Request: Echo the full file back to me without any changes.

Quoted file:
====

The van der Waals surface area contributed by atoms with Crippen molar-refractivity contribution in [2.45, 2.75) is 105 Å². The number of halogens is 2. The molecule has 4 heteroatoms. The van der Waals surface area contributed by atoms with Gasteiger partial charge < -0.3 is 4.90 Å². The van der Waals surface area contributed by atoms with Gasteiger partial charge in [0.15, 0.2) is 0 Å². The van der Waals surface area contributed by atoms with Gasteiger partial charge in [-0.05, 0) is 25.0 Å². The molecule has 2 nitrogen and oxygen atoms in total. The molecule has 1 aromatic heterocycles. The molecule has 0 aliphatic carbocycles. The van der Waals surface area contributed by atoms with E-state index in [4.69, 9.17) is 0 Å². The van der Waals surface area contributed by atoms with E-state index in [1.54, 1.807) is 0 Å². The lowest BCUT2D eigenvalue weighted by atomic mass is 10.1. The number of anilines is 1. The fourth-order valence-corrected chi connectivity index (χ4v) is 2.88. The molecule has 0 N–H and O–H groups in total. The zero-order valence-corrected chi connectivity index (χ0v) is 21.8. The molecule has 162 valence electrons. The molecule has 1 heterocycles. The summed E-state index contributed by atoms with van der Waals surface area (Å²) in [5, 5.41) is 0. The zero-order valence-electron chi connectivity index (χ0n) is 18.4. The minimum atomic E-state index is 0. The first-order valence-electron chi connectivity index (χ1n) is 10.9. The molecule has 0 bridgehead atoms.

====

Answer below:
The van der Waals surface area contributed by atoms with Crippen molar-refractivity contribution in [2.45, 2.75) is 105 Å². The number of halogens is 2. The molecule has 4 heteroatoms. The van der Waals surface area contributed by atoms with Gasteiger partial charge < -0.3 is 4.90 Å². The van der Waals surface area contributed by atoms with Gasteiger partial charge in [0.15, 0.2) is 0 Å². The van der Waals surface area contributed by atoms with Gasteiger partial charge in [-0.05, 0) is 25.0 Å². The molecule has 2 nitrogen and oxygen atoms in total. The molecule has 1 aromatic heterocycles. The molecule has 0 aliphatic carbocycles. The van der Waals surface area contributed by atoms with E-state index in [4.69, 9.17) is 0 Å². The van der Waals surface area contributed by atoms with E-state index in [1.54, 1.807) is 0 Å². The lowest BCUT2D eigenvalue weighted by atomic mass is 10.1. The number of anilines is 1. The fourth-order valence-corrected chi connectivity index (χ4v) is 2.88. The molecule has 0 N–H and O–H groups in total. The zero-order valence-corrected chi connectivity index (χ0v) is 21.8. The molecule has 162 valence electrons. The molecule has 1 heterocycles. The summed E-state index contributed by atoms with van der Waals surface area (Å²) in [5, 5.41) is 0. The zero-order valence-electron chi connectivity index (χ0n) is 18.4. The minimum atomic E-state index is 0. The first-order valence-electron chi connectivity index (χ1n) is 10.9. The molecule has 0 bridgehead atoms.